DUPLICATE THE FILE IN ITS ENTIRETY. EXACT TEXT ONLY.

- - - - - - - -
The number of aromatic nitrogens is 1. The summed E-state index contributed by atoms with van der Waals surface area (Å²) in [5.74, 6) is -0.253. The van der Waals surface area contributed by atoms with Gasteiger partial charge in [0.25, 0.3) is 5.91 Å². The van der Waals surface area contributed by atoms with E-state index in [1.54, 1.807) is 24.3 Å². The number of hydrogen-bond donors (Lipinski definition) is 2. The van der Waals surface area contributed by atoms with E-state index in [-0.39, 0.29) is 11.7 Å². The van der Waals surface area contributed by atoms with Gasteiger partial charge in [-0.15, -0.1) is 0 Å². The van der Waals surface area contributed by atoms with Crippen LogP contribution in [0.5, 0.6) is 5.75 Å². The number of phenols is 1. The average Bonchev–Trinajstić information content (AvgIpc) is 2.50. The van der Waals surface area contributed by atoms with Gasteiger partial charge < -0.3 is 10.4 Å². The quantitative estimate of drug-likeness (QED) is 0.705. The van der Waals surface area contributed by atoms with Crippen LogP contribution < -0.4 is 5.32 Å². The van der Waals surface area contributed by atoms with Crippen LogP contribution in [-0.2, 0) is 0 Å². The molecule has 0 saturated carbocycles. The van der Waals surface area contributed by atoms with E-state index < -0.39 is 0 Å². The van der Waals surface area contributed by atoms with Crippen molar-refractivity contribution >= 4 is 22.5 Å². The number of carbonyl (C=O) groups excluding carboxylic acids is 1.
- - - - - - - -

The number of aromatic nitrogens is 1. The summed E-state index contributed by atoms with van der Waals surface area (Å²) in [5.74, 6) is -0.253. The van der Waals surface area contributed by atoms with Gasteiger partial charge in [0.25, 0.3) is 5.91 Å². The van der Waals surface area contributed by atoms with E-state index in [1.54, 1.807) is 24.3 Å². The number of hydrogen-bond donors (Lipinski definition) is 2. The van der Waals surface area contributed by atoms with E-state index in [-0.39, 0.29) is 11.7 Å². The van der Waals surface area contributed by atoms with Gasteiger partial charge in [-0.15, -0.1) is 0 Å². The van der Waals surface area contributed by atoms with Crippen LogP contribution in [0.5, 0.6) is 5.75 Å². The number of phenols is 1. The average Bonchev–Trinajstić information content (AvgIpc) is 2.50. The van der Waals surface area contributed by atoms with Gasteiger partial charge < -0.3 is 10.4 Å². The quantitative estimate of drug-likeness (QED) is 0.705. The van der Waals surface area contributed by atoms with Crippen LogP contribution < -0.4 is 5.32 Å². The van der Waals surface area contributed by atoms with Crippen LogP contribution in [-0.2, 0) is 0 Å². The molecule has 0 saturated carbocycles. The van der Waals surface area contributed by atoms with E-state index < -0.39 is 0 Å². The van der Waals surface area contributed by atoms with Crippen molar-refractivity contribution >= 4 is 22.5 Å². The number of carbonyl (C=O) groups excluding carboxylic acids is 1.